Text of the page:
I was still serving as White House chief of staff on April 29, 1975, when America’s long and vexing involvement in Vietnam came to a close. A few weeks earlier President Ford had implored the Democratic-controlled Congress to authorize aid to our ally, the beleaguered South Vietnamese. He and Kissinger hoped the funds could bolster the South enough so it could arrange some sort of a truce with the North Vietnamese. But the U.S. Congress had had enough of Vietnam.
When Ford heard that Congress had rejected his request, he was furious. “Those bastards,” he snapped. An evacuation of all of our forces was now inevitable.
Vietnam was the first war in our history that the American people were able to watch unfold on television. That fact made a big difference. As such, we were all witnesses to the heartbreaking scene of U.S. forces executing a humiliating exit while our Vietnamese allies of more than a decade of war faced an uncertain future at the hands of the triumphant Viet Cong and North Vietnamese.
Throughout that long, sad day, I was with President Ford at the White House as he monitored the withdrawal. The American ambassador to Vietnam, Graham Martin, updated us on the number of Americans still waiting to evacuate, as well as the number of Vietnamese clamoring to leave. The second number kept growing.
Many of the Vietnamese who had worked with our forces were understandably desperate to flee from the advancing Northern forces, making use of rafts, small boats, whatever they could find to escape. When our Marines temporarily opened the gates to the embassy in Saigon, thousands of local citizens tried to force their way in, only to be physically pushed back. Martin and his team understandably found it difficult to turn our Vietnamese allies away.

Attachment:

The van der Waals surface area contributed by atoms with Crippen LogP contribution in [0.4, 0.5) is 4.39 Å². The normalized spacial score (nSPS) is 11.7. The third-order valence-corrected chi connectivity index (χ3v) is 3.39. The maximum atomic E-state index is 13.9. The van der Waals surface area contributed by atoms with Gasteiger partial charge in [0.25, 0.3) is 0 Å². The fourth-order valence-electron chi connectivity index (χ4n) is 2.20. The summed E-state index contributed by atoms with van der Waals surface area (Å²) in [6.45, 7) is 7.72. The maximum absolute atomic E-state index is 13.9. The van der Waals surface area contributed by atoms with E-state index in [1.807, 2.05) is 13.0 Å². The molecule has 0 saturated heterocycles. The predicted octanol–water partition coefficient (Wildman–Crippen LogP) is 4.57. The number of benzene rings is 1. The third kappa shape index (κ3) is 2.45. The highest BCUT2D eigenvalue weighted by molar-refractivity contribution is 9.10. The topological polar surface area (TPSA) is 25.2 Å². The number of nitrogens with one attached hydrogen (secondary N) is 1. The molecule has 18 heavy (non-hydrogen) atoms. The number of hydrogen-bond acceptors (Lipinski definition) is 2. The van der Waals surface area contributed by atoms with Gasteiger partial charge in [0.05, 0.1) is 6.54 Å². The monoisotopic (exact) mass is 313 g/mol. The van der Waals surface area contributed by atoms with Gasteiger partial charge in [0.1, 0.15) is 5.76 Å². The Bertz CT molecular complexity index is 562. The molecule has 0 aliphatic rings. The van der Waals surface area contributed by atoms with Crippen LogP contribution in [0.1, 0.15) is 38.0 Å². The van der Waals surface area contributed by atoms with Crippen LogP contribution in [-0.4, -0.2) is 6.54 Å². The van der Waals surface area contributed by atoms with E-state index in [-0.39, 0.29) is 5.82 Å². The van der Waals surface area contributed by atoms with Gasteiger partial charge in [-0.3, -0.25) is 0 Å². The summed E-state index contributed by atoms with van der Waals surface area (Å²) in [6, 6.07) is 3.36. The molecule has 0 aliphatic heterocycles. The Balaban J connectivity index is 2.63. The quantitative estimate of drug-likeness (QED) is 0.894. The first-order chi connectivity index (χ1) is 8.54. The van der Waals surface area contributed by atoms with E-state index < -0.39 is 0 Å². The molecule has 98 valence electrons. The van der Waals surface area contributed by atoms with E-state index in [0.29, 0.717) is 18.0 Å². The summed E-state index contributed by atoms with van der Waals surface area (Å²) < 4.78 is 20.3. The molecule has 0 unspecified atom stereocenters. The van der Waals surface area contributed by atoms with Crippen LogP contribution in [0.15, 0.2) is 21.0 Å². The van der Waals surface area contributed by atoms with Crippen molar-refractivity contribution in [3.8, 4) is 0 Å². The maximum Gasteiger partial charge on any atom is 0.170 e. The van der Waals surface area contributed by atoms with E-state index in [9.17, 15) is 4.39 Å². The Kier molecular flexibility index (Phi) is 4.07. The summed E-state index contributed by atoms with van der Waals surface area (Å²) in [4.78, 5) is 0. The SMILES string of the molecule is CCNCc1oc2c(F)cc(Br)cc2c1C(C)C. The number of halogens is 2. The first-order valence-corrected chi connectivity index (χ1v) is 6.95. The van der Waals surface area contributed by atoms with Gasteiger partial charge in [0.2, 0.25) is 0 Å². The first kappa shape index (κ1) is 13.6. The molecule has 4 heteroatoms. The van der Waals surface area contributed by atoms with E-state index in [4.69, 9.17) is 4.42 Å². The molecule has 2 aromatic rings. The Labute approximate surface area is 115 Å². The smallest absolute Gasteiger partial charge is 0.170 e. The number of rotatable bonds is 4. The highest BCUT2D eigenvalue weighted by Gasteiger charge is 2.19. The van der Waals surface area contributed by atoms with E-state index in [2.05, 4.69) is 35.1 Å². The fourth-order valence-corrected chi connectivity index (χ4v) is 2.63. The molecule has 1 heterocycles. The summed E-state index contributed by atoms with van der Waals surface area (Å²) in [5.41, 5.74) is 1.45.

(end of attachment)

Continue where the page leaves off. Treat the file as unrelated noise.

As Martin’s wife departed by helicopter, she reportedly abandoned her suitcase so that space could be made for one more South Vietnamese woman to squeeze onboard.
Eventually it was decided that only American citizens could be airlifted in the short time remaining. The indelible image from that day is the heartbreaking photograph of desperate Vietnamese at a building across from the American embassy, trying to crowd aboard a helicopter departing from its roof. Those who had helped America during the war knew what was coming for them. It was an ignominious retreat for the world’s leading superpower.
David Kennerly, the White House photographer who had earned a Pulitzer Prize for his Vietnam War photography and understood the power of images as well as anyone, put it succinctly to those of us gathered in the Oval Office with the President that day. “The good news is the war is over,” he said. “The bad news is we lost.”
Secretary of State Kissinger believed that Ambassador Martin would be the last American to leave the country. After word was received that Martin had been airlifted out of the South Vietnamese capital, Kissinger announced to reporters,“Our ambassador has left, and the evacuation can be said to be completed.”
As it turned out, that wasn’t quite true.
After hearing Kissinger’s statement, Secretary of Defense Schlesinger advised us of the problem. The contingent of U.S. Marines assigned to prevent the panicking Vietnamese from flooding our embassy was still on the ground. Somehow there had been a misunderstanding. Kissinger and Schlesinger each considered the other’s department responsible for the miscommunication. The President felt Schlesinger bore responsibility and said he was “damn mad” about it. The last thing Ford needed was another public disagreement between his two top national security cabinet officials.